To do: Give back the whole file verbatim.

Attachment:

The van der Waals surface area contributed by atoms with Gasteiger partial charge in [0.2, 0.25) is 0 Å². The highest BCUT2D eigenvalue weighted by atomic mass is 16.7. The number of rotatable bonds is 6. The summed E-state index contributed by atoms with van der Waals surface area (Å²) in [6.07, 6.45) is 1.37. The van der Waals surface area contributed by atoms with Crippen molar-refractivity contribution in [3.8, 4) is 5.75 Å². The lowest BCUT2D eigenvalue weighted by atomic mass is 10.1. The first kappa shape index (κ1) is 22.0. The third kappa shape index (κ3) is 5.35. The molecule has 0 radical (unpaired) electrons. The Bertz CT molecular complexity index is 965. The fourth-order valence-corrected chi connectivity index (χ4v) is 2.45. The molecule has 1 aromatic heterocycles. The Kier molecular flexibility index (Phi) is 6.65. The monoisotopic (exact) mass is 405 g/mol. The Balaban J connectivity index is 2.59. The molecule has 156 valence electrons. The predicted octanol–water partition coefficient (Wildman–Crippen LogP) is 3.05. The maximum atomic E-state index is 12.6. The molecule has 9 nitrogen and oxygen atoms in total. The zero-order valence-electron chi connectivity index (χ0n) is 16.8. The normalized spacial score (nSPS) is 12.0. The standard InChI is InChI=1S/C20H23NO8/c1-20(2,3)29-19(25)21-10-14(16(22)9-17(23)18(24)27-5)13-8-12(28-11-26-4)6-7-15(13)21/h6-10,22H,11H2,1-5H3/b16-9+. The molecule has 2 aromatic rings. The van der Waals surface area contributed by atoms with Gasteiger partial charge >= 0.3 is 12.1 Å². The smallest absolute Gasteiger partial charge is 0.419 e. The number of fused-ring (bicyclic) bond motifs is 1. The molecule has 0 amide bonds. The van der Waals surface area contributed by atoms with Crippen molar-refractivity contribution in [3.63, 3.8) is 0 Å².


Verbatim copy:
The van der Waals surface area contributed by atoms with Gasteiger partial charge in [0.2, 0.25) is 0 Å². The highest BCUT2D eigenvalue weighted by atomic mass is 16.7. The number of rotatable bonds is 6. The summed E-state index contributed by atoms with van der Waals surface area (Å²) in [6.07, 6.45) is 1.37. The van der Waals surface area contributed by atoms with Crippen molar-refractivity contribution in [3.8, 4) is 5.75 Å². The lowest BCUT2D eigenvalue weighted by atomic mass is 10.1. The first kappa shape index (κ1) is 22.0. The third kappa shape index (κ3) is 5.35. The molecule has 0 radical (unpaired) electrons. The Bertz CT molecular complexity index is 965. The fourth-order valence-corrected chi connectivity index (χ4v) is 2.45. The molecule has 1 aromatic heterocycles. The Kier molecular flexibility index (Phi) is 6.65. The monoisotopic (exact) mass is 405 g/mol. The Balaban J connectivity index is 2.59. The molecule has 156 valence electrons. The predicted octanol–water partition coefficient (Wildman–Crippen LogP) is 3.05. The maximum atomic E-state index is 12.6. The molecule has 9 nitrogen and oxygen atoms in total. The zero-order valence-electron chi connectivity index (χ0n) is 16.8. The normalized spacial score (nSPS) is 12.0. The standard InChI is InChI=1S/C20H23NO8/c1-20(2,3)29-19(25)21-10-14(16(22)9-17(23)18(24)27-5)13-8-12(28-11-26-4)6-7-15(13)21/h6-10,22H,11H2,1-5H3/b16-9+. The molecule has 2 aromatic rings. The van der Waals surface area contributed by atoms with Gasteiger partial charge >= 0.3 is 12.1 Å². The smallest absolute Gasteiger partial charge is 0.419 e. The number of fused-ring (bicyclic) bond motifs is 1. The molecule has 0 amide bonds. The van der Waals surface area contributed by atoms with Crippen molar-refractivity contribution in [3.63, 3.8) is 0 Å².